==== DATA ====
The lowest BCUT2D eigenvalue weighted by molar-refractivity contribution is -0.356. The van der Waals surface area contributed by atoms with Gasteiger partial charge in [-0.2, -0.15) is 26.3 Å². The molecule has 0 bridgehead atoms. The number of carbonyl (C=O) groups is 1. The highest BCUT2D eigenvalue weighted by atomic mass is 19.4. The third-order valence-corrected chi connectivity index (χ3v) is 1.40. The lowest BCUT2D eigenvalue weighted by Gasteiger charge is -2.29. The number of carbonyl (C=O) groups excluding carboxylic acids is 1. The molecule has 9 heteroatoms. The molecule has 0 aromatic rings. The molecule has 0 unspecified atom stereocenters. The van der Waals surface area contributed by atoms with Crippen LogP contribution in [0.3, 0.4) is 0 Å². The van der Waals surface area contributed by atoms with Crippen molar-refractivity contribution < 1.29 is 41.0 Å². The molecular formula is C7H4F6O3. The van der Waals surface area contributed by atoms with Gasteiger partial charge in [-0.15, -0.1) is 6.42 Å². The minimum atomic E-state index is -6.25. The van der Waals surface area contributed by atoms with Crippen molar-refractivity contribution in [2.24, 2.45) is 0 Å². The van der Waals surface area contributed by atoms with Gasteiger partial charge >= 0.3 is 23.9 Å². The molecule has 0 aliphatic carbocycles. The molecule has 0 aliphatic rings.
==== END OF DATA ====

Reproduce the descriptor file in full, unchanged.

The lowest BCUT2D eigenvalue weighted by molar-refractivity contribution is -0.356. The van der Waals surface area contributed by atoms with Gasteiger partial charge in [-0.2, -0.15) is 26.3 Å². The molecule has 0 bridgehead atoms. The number of carbonyl (C=O) groups is 1. The highest BCUT2D eigenvalue weighted by atomic mass is 19.4. The third-order valence-corrected chi connectivity index (χ3v) is 1.40. The lowest BCUT2D eigenvalue weighted by Gasteiger charge is -2.29. The number of carbonyl (C=O) groups excluding carboxylic acids is 1. The molecule has 9 heteroatoms. The molecule has 0 aromatic rings. The molecule has 0 unspecified atom stereocenters. The van der Waals surface area contributed by atoms with Crippen LogP contribution in [0.3, 0.4) is 0 Å². The van der Waals surface area contributed by atoms with Crippen molar-refractivity contribution < 1.29 is 41.0 Å². The molecular formula is C7H4F6O3. The van der Waals surface area contributed by atoms with Gasteiger partial charge in [-0.15, -0.1) is 6.42 Å². The minimum atomic E-state index is -6.25. The van der Waals surface area contributed by atoms with Crippen molar-refractivity contribution in [2.24, 2.45) is 0 Å². The van der Waals surface area contributed by atoms with Gasteiger partial charge >= 0.3 is 23.9 Å². The molecule has 0 aliphatic carbocycles. The molecule has 0 aliphatic rings.